London researchers given more than £450,000 to help sick babies and children
Three leading research teams in London have been given more than £450,000 in grants by children’s charity Action Medical Research, to carry out studies which aim to help reduce the suffering of sick babies and children.
The charity has been supporting significant medical breakthroughs for nearly 60 years, and has today announced the grants awarded to institutions in London, totalling £464,161 for work on childhood cataracts, asthma and epilepsy.
None of the charity’s work would be possible without the generosity of people who make donations, raise funds and take part in events, as well as our trust and corporate partners.
Dr Alexandra Dedman, Senior Research Evaluation Manager, said: “At Action Medical Research we are determined to stop the suffering of babies and children caused by disease and disability. We know that medical research can save and change children’s lives. The charity finds and funds some of the best medical research in the world for the benefit of babies, children and young people.
“Our gold standard scientific review process ensures that we only fund the best doctors and researchers in children’s hospitals, specialist units and universities across the UK and we are delighted to announce these grant awards.”
The full details of the grants awarded are as follows:
Blindness – treating childhood cataracts - £124,840 – two year grant - Institute of Ophthalmology, University College London
There are around 500,000 new cases of childhood blindness worldwide each year and around 39 per cent of these cases are caused by cataracts. The only treatment is surgery, however, virtually all young children who undergo this adult style surgery end up developing a condition called posterior capsule opacity (PCO), sometimes called ‘secondary cataracts’. Cloudy areas develop on the lens of the eye, which if left untreated in children can lead to problems with sight and even blindness. The cloudiness is due to overgrowth of cells that were not removed during the surgery. Current surgical techniques to reduce PCO are technically difficult and can increase the risk of further complications. The researchers are hoping to find a way to prevent PCO. They have developed a therapy to safely remove these harmful cells during surgery and want to test this treatment further.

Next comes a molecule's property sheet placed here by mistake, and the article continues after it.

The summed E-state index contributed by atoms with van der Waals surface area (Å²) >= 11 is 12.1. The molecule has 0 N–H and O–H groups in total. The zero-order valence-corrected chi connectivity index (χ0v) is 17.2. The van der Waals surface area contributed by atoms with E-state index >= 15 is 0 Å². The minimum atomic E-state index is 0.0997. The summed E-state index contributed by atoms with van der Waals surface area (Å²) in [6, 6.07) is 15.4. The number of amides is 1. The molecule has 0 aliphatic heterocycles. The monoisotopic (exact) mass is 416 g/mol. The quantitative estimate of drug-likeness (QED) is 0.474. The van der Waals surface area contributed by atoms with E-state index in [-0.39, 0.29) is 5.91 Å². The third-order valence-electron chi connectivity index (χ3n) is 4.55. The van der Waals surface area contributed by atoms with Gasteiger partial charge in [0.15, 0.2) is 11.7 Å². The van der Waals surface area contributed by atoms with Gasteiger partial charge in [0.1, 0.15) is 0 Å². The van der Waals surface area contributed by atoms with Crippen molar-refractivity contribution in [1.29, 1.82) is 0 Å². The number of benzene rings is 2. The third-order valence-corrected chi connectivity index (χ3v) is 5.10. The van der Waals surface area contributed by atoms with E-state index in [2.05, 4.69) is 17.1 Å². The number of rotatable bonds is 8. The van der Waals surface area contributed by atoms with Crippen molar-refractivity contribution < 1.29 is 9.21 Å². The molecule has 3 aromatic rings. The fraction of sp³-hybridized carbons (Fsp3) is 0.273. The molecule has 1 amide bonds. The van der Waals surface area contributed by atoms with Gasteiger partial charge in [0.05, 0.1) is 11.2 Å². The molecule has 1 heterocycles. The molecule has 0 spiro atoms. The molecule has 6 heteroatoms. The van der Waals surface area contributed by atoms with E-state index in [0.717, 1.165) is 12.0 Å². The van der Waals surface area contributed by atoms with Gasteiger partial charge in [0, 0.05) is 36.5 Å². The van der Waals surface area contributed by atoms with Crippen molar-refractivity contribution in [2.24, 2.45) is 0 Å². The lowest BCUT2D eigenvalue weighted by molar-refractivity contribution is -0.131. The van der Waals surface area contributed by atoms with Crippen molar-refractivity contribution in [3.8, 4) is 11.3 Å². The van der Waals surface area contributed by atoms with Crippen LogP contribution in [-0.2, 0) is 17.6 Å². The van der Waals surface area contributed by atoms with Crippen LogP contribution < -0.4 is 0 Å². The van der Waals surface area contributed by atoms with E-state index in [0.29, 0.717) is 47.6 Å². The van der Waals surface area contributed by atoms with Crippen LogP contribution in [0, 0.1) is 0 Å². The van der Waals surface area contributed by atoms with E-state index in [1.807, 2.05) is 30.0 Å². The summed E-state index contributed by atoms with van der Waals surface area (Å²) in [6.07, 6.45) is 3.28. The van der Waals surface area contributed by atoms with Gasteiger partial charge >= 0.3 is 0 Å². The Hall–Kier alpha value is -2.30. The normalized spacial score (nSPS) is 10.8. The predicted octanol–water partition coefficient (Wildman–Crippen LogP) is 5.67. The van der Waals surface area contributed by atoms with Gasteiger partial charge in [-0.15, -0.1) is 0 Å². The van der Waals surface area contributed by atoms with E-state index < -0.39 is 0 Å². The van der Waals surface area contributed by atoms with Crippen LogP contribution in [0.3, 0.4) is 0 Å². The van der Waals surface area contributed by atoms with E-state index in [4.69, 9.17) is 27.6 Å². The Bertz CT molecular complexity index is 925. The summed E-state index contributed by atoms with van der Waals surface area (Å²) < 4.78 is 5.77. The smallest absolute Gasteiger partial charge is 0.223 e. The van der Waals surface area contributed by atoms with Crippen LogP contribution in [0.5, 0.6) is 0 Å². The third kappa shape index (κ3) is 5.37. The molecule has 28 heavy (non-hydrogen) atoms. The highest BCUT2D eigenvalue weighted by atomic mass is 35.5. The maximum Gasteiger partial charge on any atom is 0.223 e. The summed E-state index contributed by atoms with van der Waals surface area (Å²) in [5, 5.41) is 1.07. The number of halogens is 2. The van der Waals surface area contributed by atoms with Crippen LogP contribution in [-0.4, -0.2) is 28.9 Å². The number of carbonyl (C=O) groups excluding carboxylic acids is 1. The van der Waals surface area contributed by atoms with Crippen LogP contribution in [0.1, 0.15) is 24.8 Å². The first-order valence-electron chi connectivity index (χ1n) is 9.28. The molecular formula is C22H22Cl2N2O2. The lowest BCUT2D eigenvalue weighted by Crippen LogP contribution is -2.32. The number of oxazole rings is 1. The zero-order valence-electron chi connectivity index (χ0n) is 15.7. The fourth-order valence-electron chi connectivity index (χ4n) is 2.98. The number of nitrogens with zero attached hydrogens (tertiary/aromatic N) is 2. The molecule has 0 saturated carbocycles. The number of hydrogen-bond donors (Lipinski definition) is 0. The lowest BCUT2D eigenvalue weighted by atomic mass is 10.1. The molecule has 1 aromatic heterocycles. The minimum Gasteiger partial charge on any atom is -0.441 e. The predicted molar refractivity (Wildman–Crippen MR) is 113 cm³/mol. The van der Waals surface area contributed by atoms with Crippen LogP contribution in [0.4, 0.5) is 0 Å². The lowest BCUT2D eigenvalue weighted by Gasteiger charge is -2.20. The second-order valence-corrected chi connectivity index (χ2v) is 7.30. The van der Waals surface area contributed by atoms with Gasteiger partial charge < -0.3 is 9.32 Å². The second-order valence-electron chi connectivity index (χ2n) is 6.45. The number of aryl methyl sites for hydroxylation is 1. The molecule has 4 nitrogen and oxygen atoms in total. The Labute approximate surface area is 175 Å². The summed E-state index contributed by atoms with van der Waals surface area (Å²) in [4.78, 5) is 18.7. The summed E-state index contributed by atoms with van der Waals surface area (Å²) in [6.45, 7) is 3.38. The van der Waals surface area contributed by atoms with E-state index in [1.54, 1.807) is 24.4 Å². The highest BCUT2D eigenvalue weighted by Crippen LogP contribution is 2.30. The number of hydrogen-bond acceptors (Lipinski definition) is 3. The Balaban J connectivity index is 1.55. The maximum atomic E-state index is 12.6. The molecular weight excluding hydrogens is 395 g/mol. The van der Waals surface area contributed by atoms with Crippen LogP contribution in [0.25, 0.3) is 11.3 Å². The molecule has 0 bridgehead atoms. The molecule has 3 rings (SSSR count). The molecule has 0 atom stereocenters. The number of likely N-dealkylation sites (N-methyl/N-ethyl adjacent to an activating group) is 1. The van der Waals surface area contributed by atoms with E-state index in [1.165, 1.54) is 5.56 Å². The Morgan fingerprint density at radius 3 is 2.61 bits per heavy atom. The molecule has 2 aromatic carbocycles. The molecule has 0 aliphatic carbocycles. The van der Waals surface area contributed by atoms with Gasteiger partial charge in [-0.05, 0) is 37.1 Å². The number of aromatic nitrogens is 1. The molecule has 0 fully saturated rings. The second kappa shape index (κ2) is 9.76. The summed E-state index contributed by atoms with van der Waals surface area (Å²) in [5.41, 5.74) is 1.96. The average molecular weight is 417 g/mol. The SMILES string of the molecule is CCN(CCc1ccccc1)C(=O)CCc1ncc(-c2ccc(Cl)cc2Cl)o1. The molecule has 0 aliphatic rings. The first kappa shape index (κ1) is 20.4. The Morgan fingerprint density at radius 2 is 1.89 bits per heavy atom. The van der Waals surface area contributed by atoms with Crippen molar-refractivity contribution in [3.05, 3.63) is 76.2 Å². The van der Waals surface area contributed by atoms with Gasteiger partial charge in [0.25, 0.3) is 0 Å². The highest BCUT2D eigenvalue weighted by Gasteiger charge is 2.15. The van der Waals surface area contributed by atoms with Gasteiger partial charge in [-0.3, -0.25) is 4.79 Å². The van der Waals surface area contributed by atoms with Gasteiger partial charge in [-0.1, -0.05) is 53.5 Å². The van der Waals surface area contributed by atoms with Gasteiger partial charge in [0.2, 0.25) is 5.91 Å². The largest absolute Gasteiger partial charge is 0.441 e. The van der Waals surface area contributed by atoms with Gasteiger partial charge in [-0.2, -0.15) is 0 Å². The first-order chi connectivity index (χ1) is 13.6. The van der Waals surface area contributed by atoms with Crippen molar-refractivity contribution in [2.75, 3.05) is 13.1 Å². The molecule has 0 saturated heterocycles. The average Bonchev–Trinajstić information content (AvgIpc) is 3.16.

Asthma – early diagnosis - £149,264 – two year grant - Faculty of Medicine, National Heart and Lung Institute, Imperial College London in conjunction with Respiratory Paediatrics, Royal Brompton Hospital, London
In the UK, 1.1 million children have asthma, a disease which affects the airways. Many different factors are implicated in asthma development, including infection and allergies. Most asthma begins in early childhood, but currently it can only be diagnosed at school age. Wheezing is relatively common in children under 5 years old, however, only about one third of them will eventually develop asthma. At the moment we cannot predict who will develop the disease. The researchers want to identify potentially asthmatic children early, in the preschool years.
Epilepsy – improving brain scanning before surgery - £190,057 – three year grant - Imaging and Biophysics Unit and Neurosciences Unit, Institute of Child Health, University College London, in conjunction with the Department of Clinical Neurophysiology, Great Ormond Street Hospital.
Epilepsy is a disorder of the brain which causes seizures. Epilepsy can cause physical injury and even death but is also strongly associated with behavioural and developmental problems when suffered in childhood. In the UK alone there are an estimated 58,000 children under 18 with epilepsy. Surgery in childhood can dramatically improve the lives of epilepsy sufferers by stopping seizures. These researchers aim to develop a better, more child-friendly method of identifying brain areas for surgery.
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Action Medical Research is the leading UK-wide medical research charity dedicated to helping babies and children. We know that medical research can save and change children’s lives. For nearly 60 years we have been instrumental in significant medical breakthroughs, including the development of the UK polio vaccine and ultrasound scanning in pregnancy. Today, we continue to find and fund the very best medical research to help stop the suffering of babies and children caused by disease and disability. We want to make a difference in:
• tackling premature birth and treating sick and vulnerable babies
• helping children affected by disability, disabling conditions and infections
• targeting rare diseases that together severely affect many forgotten children.